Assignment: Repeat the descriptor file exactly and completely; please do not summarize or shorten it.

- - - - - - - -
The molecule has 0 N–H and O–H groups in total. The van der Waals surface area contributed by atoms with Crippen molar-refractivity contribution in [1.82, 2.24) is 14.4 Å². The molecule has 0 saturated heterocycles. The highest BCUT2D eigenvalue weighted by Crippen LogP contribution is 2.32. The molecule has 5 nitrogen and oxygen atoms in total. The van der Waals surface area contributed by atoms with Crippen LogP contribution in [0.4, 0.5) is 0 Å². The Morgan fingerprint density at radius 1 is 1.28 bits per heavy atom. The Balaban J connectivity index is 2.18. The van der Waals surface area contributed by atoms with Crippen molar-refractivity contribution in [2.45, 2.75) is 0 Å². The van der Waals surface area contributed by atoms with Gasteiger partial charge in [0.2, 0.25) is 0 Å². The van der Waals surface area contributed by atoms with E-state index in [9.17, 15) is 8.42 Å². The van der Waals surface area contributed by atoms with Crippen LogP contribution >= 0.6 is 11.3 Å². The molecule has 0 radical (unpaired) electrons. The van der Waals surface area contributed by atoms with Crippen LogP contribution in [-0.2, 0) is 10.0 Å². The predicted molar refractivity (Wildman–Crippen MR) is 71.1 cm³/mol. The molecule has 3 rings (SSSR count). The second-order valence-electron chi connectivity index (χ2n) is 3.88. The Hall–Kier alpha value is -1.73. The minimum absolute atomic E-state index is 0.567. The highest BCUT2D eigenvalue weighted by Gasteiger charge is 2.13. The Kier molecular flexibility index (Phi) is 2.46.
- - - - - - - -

The molecule has 0 N–H and O–H groups in total. The van der Waals surface area contributed by atoms with Crippen molar-refractivity contribution in [1.82, 2.24) is 14.4 Å². The molecule has 0 saturated heterocycles. The highest BCUT2D eigenvalue weighted by Crippen LogP contribution is 2.32. The molecule has 5 nitrogen and oxygen atoms in total. The van der Waals surface area contributed by atoms with Crippen LogP contribution in [0.4, 0.5) is 0 Å². The Morgan fingerprint density at radius 1 is 1.28 bits per heavy atom. The Balaban J connectivity index is 2.18. The van der Waals surface area contributed by atoms with Crippen molar-refractivity contribution in [2.45, 2.75) is 0 Å². The van der Waals surface area contributed by atoms with Gasteiger partial charge in [0.2, 0.25) is 0 Å². The van der Waals surface area contributed by atoms with E-state index in [9.17, 15) is 8.42 Å². The van der Waals surface area contributed by atoms with Crippen LogP contribution >= 0.6 is 11.3 Å². The molecule has 0 radical (unpaired) electrons. The van der Waals surface area contributed by atoms with Crippen LogP contribution in [-0.2, 0) is 10.0 Å². The predicted molar refractivity (Wildman–Crippen MR) is 71.1 cm³/mol. The molecule has 3 rings (SSSR count). The second-order valence-electron chi connectivity index (χ2n) is 3.88. The Hall–Kier alpha value is -1.73. The minimum absolute atomic E-state index is 0.567. The highest BCUT2D eigenvalue weighted by Gasteiger charge is 2.13. The Kier molecular flexibility index (Phi) is 2.46.